Svalbard – 30 years on

In 1983 I was fortunate enough to spend two months sea kayaking in Spitsbergen, a truly memorable experience.  Whilst there we met a hunter who had a hut located on the northern shores of Bellsund, an area we would be kayaking through as we head towards the southern point of the archipelago.
A couple of nights in a hut, without the worry of being attacked by polar bears was a real bonus.  The hut was a haven of luxury in an otherwise remote wilderness.  During this 4 week section of the trip we didn’t see another person, in those days Svalbard was a truly remote area.
The hunter, Louis after seeing our sea kayaks, decided that this was the type of craft that he needed.  I didn’t really think much more about it until a few months later an immigration official telephoned me from Jersey Airport.  He got straight to the point, we have a man here who says that he is hunter in Spitsbergen and he has come to Jersey so that you can teach him to eskimo roll.  “Is this true”?
I wasn’t in a position to deny this and so Louis entered Jersey and I did teach him to roll.  We met again a couple of months later at the annual Crystal Palace Canoe Exhibition, I introduced Louis to Frank Goodman and he purchased a kayak from Valley Canoe Products and in February 1984 he disappeared back to Svalbard to resume his life as a hunter.
Then out of the blue, tonight Louis called from St Malo and he arrives in Jersey Thursday morning, what an opportunity to catch up on 30 years of life in the arctic.
 The hut where we spent a couple of wonderful days, making full use of the facilities.
 The view from the front door.  At certain times of the year you would need to keep a watchful eye open for roaming polar bears.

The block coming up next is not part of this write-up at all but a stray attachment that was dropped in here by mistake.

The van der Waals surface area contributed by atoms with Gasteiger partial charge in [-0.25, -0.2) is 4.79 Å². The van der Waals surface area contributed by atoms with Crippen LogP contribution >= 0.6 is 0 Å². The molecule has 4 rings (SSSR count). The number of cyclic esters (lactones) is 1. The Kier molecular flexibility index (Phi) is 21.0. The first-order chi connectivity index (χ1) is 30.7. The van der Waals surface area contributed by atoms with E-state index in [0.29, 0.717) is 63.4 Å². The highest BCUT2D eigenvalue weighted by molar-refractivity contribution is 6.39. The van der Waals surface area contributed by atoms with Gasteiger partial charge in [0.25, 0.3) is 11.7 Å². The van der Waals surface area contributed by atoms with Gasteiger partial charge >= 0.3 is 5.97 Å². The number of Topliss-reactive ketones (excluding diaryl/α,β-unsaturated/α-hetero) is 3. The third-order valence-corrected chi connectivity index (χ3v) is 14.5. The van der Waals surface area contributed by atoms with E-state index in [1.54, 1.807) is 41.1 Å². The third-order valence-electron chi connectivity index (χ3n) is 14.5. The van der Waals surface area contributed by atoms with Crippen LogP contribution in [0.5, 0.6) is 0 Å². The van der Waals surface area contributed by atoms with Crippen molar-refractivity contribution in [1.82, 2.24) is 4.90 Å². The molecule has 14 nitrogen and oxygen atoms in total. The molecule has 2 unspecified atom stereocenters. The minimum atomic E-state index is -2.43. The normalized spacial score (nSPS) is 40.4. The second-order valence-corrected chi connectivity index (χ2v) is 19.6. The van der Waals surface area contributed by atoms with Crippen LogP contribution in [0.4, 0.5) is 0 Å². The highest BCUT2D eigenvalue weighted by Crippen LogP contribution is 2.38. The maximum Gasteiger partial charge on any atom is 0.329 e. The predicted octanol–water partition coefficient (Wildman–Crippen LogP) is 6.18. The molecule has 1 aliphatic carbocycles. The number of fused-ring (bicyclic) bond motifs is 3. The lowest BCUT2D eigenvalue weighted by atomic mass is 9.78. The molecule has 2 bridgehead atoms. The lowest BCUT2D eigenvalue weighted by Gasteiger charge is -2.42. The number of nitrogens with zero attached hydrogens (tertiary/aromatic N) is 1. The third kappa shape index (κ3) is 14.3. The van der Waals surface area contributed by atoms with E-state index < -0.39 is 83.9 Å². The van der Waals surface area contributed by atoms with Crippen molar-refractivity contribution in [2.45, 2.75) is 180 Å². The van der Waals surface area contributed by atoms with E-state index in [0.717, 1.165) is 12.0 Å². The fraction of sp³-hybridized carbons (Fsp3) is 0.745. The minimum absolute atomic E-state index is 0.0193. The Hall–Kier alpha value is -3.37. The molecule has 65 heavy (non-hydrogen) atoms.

The inside of the hut had a range of modern facilities.  Using the cooker was a pleasant change from trying to coax a reluctant primus stove into life.
It wasn’t far to the nearest ice front.  In the evenings we could pass some time shooting the small ice bergs which drifted past on the tide.
Two nights later we were back in the tents.  After nearly 40 years of visiting the arctic this particular place still remains one of the bleakest places I have ever camped.
 One of the real advantages of paddling in the high arctic is that whenever the wind drops off you can go kayaking.  This is just after midnight.  I think that we were in bed by 06.00
 We didn’t always have to paddle at night.  On a couple of the days that we were in Spitsbergen the sun actually shone as we approached one of the many ice fronts.

This ice front was nearly 10 miles wide. Quite a distance to be exposed to calving ice.

One thought on “Svalbard – 30 years on

  • January 9, 2014 at 08:56
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    A lovely story & what an adventure!
    Thanks for sharing 😉

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